Batches having water levels that deviate from specification for any of the processes described above can be blended to produce an average water level that meets specification.
A third embodiment is the rehydration to equilibrium process. This process starts as the initial rehydration process described above, but special care is taken to produce rehydrated material that meets the final water specification or is sufficiently close so that it can be blended. A continuous process using an underwater conveyor is one method that can be used. The scrap parts are placed in the conveyor hopper, which is filled with rehydrating solution. After a sufficient amount of time for the parts to equilibrate, the conveyor is started and the low cleats move a few parts at a time up the inclined conveyor. The conveyor is enclosed, and fans operating at a controlled speed blow air over the parts moving up the conveyor. The moisture level of the parts leaving the conveyor is controlled by appropriately adjusting the conveyor speed and air velocity. The parts are fed directly to a granulator and the granules are collected and stored in closed containers for use as a molding compound. The process is well suited for automated operation and is appropriate for recycle rates of thousands of pounds per day. This type of automated continuous process can be fine-tuned to produce feedstock material within tight tolerances similar to the operation of a cooling conveyor on a conventional compounding line for water-based compounds.
An alternate version of the process can be used to rehydrate dry feedstock pellets. The dry feedstock pellets are metered onto a small conveyor at a location where the conveyor is underwater. The pellets are rehydrated for an appropriate amount of time (underwater distance along conveyor/conveyor speed) and then partially surface dried before entering the feed system of an injection molding machine. This type of feed system would be appropriate for a large scale operation including several injection molding machines.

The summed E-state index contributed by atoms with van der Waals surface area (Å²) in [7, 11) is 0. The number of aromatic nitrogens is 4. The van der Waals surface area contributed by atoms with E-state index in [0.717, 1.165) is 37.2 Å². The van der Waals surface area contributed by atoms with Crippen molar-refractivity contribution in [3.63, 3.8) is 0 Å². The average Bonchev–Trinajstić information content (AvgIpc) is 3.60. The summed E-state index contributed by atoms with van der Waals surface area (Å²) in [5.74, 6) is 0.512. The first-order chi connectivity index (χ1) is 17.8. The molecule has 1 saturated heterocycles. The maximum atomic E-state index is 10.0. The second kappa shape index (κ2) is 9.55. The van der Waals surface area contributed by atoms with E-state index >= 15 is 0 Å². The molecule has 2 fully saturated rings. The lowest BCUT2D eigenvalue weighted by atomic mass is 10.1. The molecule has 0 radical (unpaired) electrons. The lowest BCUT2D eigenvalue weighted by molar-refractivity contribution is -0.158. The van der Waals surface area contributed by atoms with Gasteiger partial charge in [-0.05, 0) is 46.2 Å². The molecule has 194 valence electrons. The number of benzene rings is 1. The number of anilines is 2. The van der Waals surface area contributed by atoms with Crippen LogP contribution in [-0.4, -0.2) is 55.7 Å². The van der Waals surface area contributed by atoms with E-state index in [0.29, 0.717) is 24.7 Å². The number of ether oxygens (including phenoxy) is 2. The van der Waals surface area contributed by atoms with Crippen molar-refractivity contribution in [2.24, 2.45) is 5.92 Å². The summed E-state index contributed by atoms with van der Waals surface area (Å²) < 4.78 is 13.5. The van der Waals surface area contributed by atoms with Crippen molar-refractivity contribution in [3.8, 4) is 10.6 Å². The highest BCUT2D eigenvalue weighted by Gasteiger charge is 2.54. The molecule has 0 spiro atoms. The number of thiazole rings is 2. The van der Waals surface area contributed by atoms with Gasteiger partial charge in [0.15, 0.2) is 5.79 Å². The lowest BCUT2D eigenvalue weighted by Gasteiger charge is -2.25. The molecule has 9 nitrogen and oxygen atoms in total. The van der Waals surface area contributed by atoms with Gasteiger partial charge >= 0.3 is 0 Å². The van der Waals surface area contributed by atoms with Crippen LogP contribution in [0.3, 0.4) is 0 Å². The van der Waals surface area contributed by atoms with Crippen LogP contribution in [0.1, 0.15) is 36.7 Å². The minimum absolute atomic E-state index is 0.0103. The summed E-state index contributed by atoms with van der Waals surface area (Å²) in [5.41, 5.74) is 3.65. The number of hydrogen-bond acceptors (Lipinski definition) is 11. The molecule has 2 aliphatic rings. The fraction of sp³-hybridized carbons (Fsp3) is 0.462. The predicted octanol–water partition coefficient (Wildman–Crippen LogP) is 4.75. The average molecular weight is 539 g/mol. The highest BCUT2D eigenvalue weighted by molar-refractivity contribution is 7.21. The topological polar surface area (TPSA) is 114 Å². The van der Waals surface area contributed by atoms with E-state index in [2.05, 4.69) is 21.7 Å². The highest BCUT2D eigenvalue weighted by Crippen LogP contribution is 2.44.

Scrap parts can also be rehydrated in a batch process analogous to the continuous process described above. In a batch process, parts are exposed to the rehydrating solution, for example, by soaking in a container and then being subjected to a drying operation. To achieve uniform drying of the parts, the drying operation requires air flow or tumbling or both. The parts are then granulated in conventional equipment and stored in closed containers.
When only small amounts of material are to be reprocessed, for example, less than 40 pounds per day, a manual method for rehydrating the material can be advatageously employed. This process involves parts to be recycled in containers of rehydrating solution and allowing them to equilibrate. The parts are then placed on a screen and partially dried by air flow or other appropriate means. They are then granulated. After mixing the granulated material with water, the water content is measured. If an adjustment is required, the granulated material is further dried in an inclined rotating container exposed to moving air, or water is added, and the material is tumbled on a roll mill.
Four hundred pounds of unsintered, scrap golf putter parts made of water-atomized 17-4 stainless steel in an injection molding machine using the preferred granulation and rehydration process shown in FIG. 1 were used. The scrap parts were first sprayed with water to yield a typical water level of 7.7 wt %. Parts that were not water treated had water levels as low as 3.5 wt %. No toughening agent was present in the water used in this example. The parts were granulated in a conventional Cumberland plastics granulator with a ¼ inch screen. Granulate was stored in water-tight buckets, each containing about 50 lbs.